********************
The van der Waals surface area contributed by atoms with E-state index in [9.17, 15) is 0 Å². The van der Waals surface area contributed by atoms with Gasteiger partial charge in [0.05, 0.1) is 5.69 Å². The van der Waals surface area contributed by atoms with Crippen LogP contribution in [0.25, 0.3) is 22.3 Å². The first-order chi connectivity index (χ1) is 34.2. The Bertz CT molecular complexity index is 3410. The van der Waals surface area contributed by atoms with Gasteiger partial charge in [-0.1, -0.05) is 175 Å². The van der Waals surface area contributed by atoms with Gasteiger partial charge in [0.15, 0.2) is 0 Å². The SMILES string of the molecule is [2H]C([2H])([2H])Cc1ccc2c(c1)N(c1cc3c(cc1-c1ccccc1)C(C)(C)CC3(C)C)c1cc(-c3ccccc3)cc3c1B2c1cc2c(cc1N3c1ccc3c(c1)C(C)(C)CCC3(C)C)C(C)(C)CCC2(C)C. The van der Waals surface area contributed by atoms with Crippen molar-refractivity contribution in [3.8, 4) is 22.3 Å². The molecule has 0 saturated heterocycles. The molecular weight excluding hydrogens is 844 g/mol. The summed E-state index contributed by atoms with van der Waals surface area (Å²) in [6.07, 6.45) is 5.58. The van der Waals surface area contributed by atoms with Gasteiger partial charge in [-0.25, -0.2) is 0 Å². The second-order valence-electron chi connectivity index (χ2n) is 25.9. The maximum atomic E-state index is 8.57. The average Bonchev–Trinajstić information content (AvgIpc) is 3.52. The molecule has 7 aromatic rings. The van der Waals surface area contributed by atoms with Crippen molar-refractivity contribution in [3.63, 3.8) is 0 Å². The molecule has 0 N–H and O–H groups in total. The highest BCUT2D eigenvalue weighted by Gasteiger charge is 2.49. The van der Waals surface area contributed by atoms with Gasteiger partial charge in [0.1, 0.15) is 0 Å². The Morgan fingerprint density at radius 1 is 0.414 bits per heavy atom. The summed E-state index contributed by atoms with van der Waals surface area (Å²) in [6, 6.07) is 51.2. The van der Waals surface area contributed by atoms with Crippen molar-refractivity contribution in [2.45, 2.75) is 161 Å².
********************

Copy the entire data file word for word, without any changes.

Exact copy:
The van der Waals surface area contributed by atoms with E-state index in [9.17, 15) is 0 Å². The van der Waals surface area contributed by atoms with Gasteiger partial charge in [0.05, 0.1) is 5.69 Å². The van der Waals surface area contributed by atoms with Crippen LogP contribution in [0.25, 0.3) is 22.3 Å². The first-order chi connectivity index (χ1) is 34.2. The Bertz CT molecular complexity index is 3410. The van der Waals surface area contributed by atoms with Gasteiger partial charge in [-0.1, -0.05) is 175 Å². The van der Waals surface area contributed by atoms with Gasteiger partial charge in [0.15, 0.2) is 0 Å². The SMILES string of the molecule is [2H]C([2H])([2H])Cc1ccc2c(c1)N(c1cc3c(cc1-c1ccccc1)C(C)(C)CC3(C)C)c1cc(-c3ccccc3)cc3c1B2c1cc2c(cc1N3c1ccc3c(c1)C(C)(C)CCC3(C)C)C(C)(C)CCC2(C)C. The van der Waals surface area contributed by atoms with Crippen molar-refractivity contribution in [3.8, 4) is 22.3 Å². The molecule has 0 saturated heterocycles. The molecular weight excluding hydrogens is 844 g/mol. The summed E-state index contributed by atoms with van der Waals surface area (Å²) in [6.07, 6.45) is 5.58. The van der Waals surface area contributed by atoms with Gasteiger partial charge in [-0.25, -0.2) is 0 Å². The second-order valence-electron chi connectivity index (χ2n) is 25.9. The maximum atomic E-state index is 8.57. The average Bonchev–Trinajstić information content (AvgIpc) is 3.52. The molecule has 7 aromatic rings. The van der Waals surface area contributed by atoms with Crippen molar-refractivity contribution in [3.63, 3.8) is 0 Å². The molecule has 0 N–H and O–H groups in total. The highest BCUT2D eigenvalue weighted by Gasteiger charge is 2.49. The van der Waals surface area contributed by atoms with Gasteiger partial charge in [0.1, 0.15) is 0 Å². The Morgan fingerprint density at radius 1 is 0.414 bits per heavy atom. The summed E-state index contributed by atoms with van der Waals surface area (Å²) in [6, 6.07) is 51.2. The van der Waals surface area contributed by atoms with Crippen molar-refractivity contribution in [2.45, 2.75) is 161 Å².